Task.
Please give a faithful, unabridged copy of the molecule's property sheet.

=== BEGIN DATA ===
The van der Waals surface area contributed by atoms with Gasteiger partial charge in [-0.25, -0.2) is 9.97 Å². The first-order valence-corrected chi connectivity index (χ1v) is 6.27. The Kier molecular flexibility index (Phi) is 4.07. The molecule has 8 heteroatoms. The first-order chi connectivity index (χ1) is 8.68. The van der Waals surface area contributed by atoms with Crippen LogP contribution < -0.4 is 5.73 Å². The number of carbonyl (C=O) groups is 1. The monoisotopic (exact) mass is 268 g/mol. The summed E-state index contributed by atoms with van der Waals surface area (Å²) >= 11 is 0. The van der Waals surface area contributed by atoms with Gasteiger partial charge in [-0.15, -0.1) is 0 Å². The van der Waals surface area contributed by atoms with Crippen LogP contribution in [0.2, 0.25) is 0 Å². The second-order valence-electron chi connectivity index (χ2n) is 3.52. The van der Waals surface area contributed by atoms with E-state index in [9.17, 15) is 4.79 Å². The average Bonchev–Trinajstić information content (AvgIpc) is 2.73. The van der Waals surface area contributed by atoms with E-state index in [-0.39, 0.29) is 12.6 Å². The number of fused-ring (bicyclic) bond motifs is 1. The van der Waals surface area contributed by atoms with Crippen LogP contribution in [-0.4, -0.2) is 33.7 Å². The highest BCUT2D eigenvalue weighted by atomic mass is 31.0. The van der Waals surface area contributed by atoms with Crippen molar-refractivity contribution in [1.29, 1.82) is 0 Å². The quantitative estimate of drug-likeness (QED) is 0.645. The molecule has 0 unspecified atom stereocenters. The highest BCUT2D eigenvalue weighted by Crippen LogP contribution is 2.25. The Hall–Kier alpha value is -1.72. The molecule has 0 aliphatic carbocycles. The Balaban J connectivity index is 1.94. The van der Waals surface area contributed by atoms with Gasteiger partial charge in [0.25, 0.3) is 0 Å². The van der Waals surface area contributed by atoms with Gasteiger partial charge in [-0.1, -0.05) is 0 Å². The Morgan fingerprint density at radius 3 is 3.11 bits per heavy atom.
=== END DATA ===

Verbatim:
The van der Waals surface area contributed by atoms with Gasteiger partial charge in [-0.25, -0.2) is 9.97 Å². The first-order valence-corrected chi connectivity index (χ1v) is 6.27. The Kier molecular flexibility index (Phi) is 4.07. The molecule has 8 heteroatoms. The first-order chi connectivity index (χ1) is 8.68. The van der Waals surface area contributed by atoms with Crippen LogP contribution < -0.4 is 5.73 Å². The number of carbonyl (C=O) groups is 1. The monoisotopic (exact) mass is 268 g/mol. The summed E-state index contributed by atoms with van der Waals surface area (Å²) >= 11 is 0. The van der Waals surface area contributed by atoms with Gasteiger partial charge in [-0.15, -0.1) is 0 Å². The van der Waals surface area contributed by atoms with Crippen LogP contribution in [0.2, 0.25) is 0 Å². The second-order valence-electron chi connectivity index (χ2n) is 3.52. The van der Waals surface area contributed by atoms with E-state index in [9.17, 15) is 4.79 Å². The average Bonchev–Trinajstić information content (AvgIpc) is 2.73. The van der Waals surface area contributed by atoms with E-state index in [-0.39, 0.29) is 12.6 Å². The number of fused-ring (bicyclic) bond motifs is 1. The van der Waals surface area contributed by atoms with Crippen LogP contribution in [-0.4, -0.2) is 33.7 Å². The highest BCUT2D eigenvalue weighted by atomic mass is 31.0. The van der Waals surface area contributed by atoms with Crippen molar-refractivity contribution in [1.29, 1.82) is 0 Å². The quantitative estimate of drug-likeness (QED) is 0.645. The molecule has 0 unspecified atom stereocenters. The highest BCUT2D eigenvalue weighted by Crippen LogP contribution is 2.25. The Hall–Kier alpha value is -1.72. The molecule has 0 aliphatic carbocycles. The Balaban J connectivity index is 1.94. The van der Waals surface area contributed by atoms with Gasteiger partial charge in [0.25, 0.3) is 0 Å². The van der Waals surface area contributed by atoms with Gasteiger partial charge in [-0.1, -0.05) is 0 Å². The Morgan fingerprint density at radius 3 is 3.11 bits per heavy atom.